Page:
Travellers dumped human excrement and household waste outside a primary school after setting up a 26-caravan camp.
The travellers arrived outside Rugby Free Primary School, at Central Park, Rugby, on November 30 and left last night (Sunday, December 6).
A large quantity of human excrement, rubbish bags, domestic items and litter were left behind.
Ron Ball, Police and Crime Commissioner for Warwickshire, visited the site today (Monday, December 7) and was appalled by the mess.
He is pushing for tougher powers for local authorities and the police to be able to deal with illegal encampments more effectively and quickly.
Speaking to the Advertiser at the scene, Mr Ball said: “This was a really unpleasant incident with a large number of travellers setting up camp here.
“They left rubbish and used the area as public toilet, and parents felt intimidated by it and I can completely understand that.
“In my view it would be really helpful if a couple of vehicles were seized from the travellers and they got them back when they paid for the clear up.
“We’re waiting for Ruby Borough Council to come and sort this mess out but why should the law-abiding people of Warwickshire pay for that?”
Mr Ball added: “I would also be very keen to stress that I do not put all travellers in the same category. I’ve had good relationships with the Kenilworth Horse Fair and some very law -abiding people who live the sort of life that we wouldn’t all want to but they abide by some rules.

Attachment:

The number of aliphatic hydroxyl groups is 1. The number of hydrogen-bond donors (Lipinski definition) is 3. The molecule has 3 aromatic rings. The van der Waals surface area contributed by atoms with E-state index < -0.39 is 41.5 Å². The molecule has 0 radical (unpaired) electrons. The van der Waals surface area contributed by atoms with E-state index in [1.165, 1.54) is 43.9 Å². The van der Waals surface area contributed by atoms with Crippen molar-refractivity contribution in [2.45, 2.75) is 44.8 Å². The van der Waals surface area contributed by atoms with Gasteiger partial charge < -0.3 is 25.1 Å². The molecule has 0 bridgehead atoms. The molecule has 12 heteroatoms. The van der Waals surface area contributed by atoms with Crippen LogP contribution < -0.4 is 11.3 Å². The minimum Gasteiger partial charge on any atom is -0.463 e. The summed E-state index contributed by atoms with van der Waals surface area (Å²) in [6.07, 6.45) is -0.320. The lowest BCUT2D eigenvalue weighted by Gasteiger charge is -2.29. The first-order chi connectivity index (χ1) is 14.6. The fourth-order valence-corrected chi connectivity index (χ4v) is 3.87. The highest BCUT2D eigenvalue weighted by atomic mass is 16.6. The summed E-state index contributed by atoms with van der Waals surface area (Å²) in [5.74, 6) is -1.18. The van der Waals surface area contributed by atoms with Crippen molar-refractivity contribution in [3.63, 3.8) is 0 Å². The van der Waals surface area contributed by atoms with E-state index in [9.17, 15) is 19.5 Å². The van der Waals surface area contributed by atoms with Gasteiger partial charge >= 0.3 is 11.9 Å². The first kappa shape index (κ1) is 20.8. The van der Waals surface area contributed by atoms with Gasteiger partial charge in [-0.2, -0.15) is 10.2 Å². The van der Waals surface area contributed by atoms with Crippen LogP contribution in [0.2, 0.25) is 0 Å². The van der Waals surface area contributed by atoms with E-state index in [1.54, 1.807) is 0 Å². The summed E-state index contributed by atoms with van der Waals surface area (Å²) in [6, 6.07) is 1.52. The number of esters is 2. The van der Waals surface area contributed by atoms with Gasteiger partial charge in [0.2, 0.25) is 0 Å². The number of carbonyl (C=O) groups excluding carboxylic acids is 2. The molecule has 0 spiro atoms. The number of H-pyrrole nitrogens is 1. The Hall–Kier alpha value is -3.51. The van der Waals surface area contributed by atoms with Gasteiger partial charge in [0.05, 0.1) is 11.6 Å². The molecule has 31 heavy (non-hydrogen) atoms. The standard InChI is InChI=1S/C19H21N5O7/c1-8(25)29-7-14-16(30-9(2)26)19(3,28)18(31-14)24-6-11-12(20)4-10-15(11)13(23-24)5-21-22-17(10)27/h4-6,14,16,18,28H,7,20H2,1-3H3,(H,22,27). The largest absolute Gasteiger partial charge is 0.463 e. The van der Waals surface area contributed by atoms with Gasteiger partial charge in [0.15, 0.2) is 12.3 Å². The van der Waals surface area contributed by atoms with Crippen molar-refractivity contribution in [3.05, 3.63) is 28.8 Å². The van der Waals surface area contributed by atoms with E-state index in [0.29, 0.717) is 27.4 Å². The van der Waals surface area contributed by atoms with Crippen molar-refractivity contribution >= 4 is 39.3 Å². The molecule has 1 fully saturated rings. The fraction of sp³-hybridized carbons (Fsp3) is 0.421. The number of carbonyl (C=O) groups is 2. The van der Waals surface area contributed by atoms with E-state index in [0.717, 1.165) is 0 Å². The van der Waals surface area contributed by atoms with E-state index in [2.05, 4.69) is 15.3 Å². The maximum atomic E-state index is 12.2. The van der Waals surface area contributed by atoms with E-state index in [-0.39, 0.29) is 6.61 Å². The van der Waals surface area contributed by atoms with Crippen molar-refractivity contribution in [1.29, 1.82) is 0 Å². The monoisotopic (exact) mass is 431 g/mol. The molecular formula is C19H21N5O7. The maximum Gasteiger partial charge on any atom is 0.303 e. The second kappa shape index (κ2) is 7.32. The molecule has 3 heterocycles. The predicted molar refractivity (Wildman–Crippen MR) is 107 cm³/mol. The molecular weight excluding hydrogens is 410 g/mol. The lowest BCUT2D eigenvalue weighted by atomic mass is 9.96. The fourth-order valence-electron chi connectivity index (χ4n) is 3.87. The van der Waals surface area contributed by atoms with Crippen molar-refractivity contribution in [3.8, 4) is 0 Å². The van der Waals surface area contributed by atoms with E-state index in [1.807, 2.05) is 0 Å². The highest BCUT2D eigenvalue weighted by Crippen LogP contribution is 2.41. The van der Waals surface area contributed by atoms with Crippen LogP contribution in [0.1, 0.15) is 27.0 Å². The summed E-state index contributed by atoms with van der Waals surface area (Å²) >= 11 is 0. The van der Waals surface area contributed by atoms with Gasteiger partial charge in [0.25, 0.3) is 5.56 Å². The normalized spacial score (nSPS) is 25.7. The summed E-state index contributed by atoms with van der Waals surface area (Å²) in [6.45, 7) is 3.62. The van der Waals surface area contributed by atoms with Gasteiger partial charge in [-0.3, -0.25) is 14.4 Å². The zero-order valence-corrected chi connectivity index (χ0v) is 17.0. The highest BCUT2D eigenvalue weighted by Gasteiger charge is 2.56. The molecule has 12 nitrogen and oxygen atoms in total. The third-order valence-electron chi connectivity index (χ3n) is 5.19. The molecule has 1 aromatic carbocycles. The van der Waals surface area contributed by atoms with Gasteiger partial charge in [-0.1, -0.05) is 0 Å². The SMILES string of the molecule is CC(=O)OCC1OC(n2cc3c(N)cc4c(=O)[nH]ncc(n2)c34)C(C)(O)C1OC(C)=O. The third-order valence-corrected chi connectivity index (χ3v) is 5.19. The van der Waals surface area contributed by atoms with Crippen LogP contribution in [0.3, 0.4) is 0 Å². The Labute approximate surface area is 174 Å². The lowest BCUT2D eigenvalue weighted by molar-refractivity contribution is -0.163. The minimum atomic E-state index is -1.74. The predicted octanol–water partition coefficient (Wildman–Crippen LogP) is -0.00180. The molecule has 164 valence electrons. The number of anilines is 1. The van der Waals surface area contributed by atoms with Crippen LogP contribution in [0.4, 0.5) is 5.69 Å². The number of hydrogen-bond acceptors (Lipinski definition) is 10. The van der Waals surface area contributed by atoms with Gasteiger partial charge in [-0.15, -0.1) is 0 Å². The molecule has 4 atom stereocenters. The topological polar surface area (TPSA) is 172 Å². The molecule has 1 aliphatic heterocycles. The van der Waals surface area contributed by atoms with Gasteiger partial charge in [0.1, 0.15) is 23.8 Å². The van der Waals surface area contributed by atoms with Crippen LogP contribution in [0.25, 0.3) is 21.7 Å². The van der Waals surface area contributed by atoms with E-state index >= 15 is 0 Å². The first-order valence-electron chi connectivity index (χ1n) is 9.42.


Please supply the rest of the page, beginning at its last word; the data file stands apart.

“The people here seem to want to completely ignore the rules and that is absolutely not acceptable.”
While police have powers to tackle unauthorised encampments in certain circumstances, they have no powers to move them on when they are set up on the public highway, unless there is an alternative site to move them to or they are causing an obstruction to the highway, which point they can only be summonsed to court. In the case outside Rugby Free Primary School, the camp was not illegal, and therefore police monitored the situation and patrolled the area but were not able to move the travellers on.
Local authorities have responsibility for obtaining court orders to move on encampments on the public highway and on public land if the travellers fail to move on when asked, however in practice the process for obtaining an order from the courts is relatively lengthy; on average it currently takes 21 days.
PC Stuart Baker is one of the constables that has been patrolling the area outside Rugby Free Primary School.
He said: “We have been providing a high level of overt policing in this area to reassure parents and business owners.
“We note down registrations of the caravans and run them through our systems in case we need to be aware of anything in regards to the occupants of the caravans.
“We turned up this morning to do an enhanced patrol of the school area to find that the travellers moved on late last night, which is positive news for the users of this area.
“The travellers have left behind litter, bin liners, general domestic items and human waste. Rugby Borough Council is coming to clear it up. I don’t know how much it will cost but it’s necessary as it’s a health and safety issue.”
At present, Warwickshire has a shortage of emergency stopping places - areas designated by local authorities where travellers are permitted to stay for short periods before moving on - limiting further the powers available to police.
Proposals to increase the number across the county are set to be debated by Warwickshire County Council’s Cabinet on Thursday.